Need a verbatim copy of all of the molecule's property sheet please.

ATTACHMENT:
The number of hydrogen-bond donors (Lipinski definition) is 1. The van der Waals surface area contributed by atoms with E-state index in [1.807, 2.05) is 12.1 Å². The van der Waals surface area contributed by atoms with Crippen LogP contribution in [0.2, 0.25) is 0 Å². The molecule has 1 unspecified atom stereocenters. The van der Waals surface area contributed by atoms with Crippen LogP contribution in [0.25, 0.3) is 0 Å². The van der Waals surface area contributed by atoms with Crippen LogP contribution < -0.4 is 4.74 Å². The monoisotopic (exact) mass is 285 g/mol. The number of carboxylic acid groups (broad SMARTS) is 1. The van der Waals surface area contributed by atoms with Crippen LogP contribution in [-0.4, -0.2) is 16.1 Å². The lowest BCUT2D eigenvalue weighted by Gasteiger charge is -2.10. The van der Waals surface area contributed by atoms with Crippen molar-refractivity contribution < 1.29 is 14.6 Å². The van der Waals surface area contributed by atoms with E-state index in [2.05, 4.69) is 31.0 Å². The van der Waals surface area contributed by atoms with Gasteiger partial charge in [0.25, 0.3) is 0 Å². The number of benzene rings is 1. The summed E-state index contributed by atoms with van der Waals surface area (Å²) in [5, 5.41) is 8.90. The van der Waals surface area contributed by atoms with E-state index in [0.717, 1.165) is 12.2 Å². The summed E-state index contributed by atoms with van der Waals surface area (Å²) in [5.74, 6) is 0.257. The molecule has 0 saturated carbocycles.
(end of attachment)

The number of hydrogen-bond donors (Lipinski definition) is 1. The van der Waals surface area contributed by atoms with E-state index in [1.807, 2.05) is 12.1 Å². The van der Waals surface area contributed by atoms with Crippen LogP contribution in [0.2, 0.25) is 0 Å². The molecule has 1 unspecified atom stereocenters. The van der Waals surface area contributed by atoms with Crippen LogP contribution in [0.25, 0.3) is 0 Å². The van der Waals surface area contributed by atoms with Crippen LogP contribution < -0.4 is 4.74 Å². The monoisotopic (exact) mass is 285 g/mol. The number of carboxylic acid groups (broad SMARTS) is 1. The van der Waals surface area contributed by atoms with Crippen LogP contribution in [-0.4, -0.2) is 16.1 Å². The lowest BCUT2D eigenvalue weighted by Gasteiger charge is -2.10. The van der Waals surface area contributed by atoms with Crippen molar-refractivity contribution < 1.29 is 14.6 Å². The van der Waals surface area contributed by atoms with E-state index in [2.05, 4.69) is 31.0 Å². The van der Waals surface area contributed by atoms with Gasteiger partial charge in [0.25, 0.3) is 0 Å². The number of benzene rings is 1. The summed E-state index contributed by atoms with van der Waals surface area (Å²) in [5, 5.41) is 8.90. The van der Waals surface area contributed by atoms with E-state index in [0.717, 1.165) is 12.2 Å². The summed E-state index contributed by atoms with van der Waals surface area (Å²) in [5.74, 6) is 0.257. The molecule has 0 saturated carbocycles.